Succession Crisis and the Glorious Revolution 1678-89

When was the exclusion crisis?
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What was the exclusion crisis?
Th attempt of certain MPs to remove James from the line of succession due to fears of Catholicism and absolutism
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How did the Earl of Shaftsbury play a leading role in th exclusion of James?
He urged Charkes to divorce Catherine of Braganza in order to marry again and have a legitimate child, and he urged Charles to annul the marriage between James and the catholic princess Mary
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How was Shaftsbury punished?
Dismissed as Lord Chancellor, and removed from the privy council
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What did the exclusion crisis see the emergence of?
Tories and the Whigs
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What does Scott say about how the exclusion crisis originated?
Focuses on the role of France and the relationship England had with them promoting absolutism and Catholicism
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What was the Popish plot? When was it?
A document produced which claimed that Jesuits had planned the assassination of Charles II so that James could be put on the throne p- supported by an invasion from France and Ireland
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Who was involved in the Popish Plot?
Titus Oates, Israel Tonge, Charles II, James, Edward Coleman and Danby
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Why was the popish plot significant?
It heightened the fears of absolutism and Catholicism in England
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What key events resulted in the development of anti-Catholicism?
Gunpowder plot 1605, Bloody Mary 1553-8, The Spanish War 1588, the Thirty Years War 1618-48 & John Foxe's book of martyrs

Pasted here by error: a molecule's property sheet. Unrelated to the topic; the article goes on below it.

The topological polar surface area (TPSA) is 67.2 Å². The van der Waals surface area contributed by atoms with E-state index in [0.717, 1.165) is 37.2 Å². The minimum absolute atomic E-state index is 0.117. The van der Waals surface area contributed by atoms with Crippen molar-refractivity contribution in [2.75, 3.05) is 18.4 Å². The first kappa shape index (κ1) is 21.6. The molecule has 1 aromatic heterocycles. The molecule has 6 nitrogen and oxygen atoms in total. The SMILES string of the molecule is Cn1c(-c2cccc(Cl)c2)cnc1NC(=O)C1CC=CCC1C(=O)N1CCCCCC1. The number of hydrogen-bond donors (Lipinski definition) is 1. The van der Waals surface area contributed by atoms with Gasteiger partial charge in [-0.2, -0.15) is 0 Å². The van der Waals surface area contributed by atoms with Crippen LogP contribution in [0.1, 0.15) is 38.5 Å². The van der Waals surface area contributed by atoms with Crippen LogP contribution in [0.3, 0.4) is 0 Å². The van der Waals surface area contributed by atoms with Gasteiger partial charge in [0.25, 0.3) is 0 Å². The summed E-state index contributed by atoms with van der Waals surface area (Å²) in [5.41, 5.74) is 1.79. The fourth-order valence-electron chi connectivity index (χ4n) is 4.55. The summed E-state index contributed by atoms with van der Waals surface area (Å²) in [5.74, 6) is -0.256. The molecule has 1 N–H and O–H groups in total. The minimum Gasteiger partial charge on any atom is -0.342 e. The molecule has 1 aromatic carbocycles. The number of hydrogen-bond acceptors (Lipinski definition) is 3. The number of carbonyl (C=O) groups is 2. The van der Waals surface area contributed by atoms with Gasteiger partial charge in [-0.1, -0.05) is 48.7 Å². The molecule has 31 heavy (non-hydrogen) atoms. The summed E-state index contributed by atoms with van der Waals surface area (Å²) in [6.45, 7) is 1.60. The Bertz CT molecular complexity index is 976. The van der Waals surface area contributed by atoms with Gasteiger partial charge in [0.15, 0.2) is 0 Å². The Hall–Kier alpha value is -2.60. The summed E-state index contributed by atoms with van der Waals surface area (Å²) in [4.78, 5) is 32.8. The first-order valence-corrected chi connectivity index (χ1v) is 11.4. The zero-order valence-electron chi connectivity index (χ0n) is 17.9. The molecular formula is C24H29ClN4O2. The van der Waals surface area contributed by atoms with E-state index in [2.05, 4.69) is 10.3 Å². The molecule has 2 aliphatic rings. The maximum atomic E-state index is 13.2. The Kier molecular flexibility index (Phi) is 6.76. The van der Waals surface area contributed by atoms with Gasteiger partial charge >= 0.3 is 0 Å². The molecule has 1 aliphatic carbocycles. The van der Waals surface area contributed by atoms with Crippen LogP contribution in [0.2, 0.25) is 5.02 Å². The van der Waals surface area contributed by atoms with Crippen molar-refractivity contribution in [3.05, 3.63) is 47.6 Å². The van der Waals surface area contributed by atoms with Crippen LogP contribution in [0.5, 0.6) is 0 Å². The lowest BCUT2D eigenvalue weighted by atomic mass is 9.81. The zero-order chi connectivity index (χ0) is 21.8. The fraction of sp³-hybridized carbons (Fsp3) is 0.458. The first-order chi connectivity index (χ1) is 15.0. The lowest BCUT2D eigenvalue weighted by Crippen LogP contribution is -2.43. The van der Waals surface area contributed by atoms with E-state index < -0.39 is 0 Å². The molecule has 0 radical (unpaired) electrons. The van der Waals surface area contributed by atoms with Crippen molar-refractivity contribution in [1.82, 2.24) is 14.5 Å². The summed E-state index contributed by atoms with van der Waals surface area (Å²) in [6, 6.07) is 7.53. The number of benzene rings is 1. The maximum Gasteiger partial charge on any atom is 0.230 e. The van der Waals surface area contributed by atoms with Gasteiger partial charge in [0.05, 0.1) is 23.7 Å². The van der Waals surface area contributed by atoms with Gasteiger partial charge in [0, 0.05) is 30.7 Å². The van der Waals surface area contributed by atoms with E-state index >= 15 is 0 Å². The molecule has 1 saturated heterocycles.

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What did the Second Test Act of 1678 mean?
Catholics were excluded from parliament, with an exception of James & that Charles would Prosecute the penal laws with more rigour
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Why was there an attack on Danby?
Parliament became aware that Danby knew of Charles continuing links with Fracne (Louis XIV) even though he secured money from parliament in exchange of ending elevations with France
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Why was Danby not impeached?
Charles wanted to cover his own tracks and therefore dismissed Danby under the act of attainder so that he wouldn't have to be taken to trial, and that Charles' role wouldn't have to be found out
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When Charles dismissed Lauderdale from Scotland, who did he replace him with?
Duke of York, James
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What did James achieve within his time in Scotland 1679-82?
He strengthened the position of the crown and built up a support base which proved vital for when he succeeded his brother
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Why did James' actions in Scotland cause more concerns and fear over his reign?
Many believed that he would try to become an absolutist monarch
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Why did people become fearful of Ireland?
Majority Catholic and they feared an Irish and French invasion- promoted by Shaftsbury although the substance of this might not be true
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What were the first actions of the first Exclusion Parliament in 1679?
Secure freedom and rights in the event of Catholic succession, granted £200,000 to disband the army and secured a Habeas Cropus
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What is a Habeas Corpus?
A writ to bring a person before a court or a judge to ensure they are legally held prisoner
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What were the initial aims of the first exclusion parliament?
To protect the country in light of a catholic heir, not to exclude James from the throne
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What division held majority in the 1st exclusion parliament?
Country aka Whigs
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What limitations would be set on a Catholic king?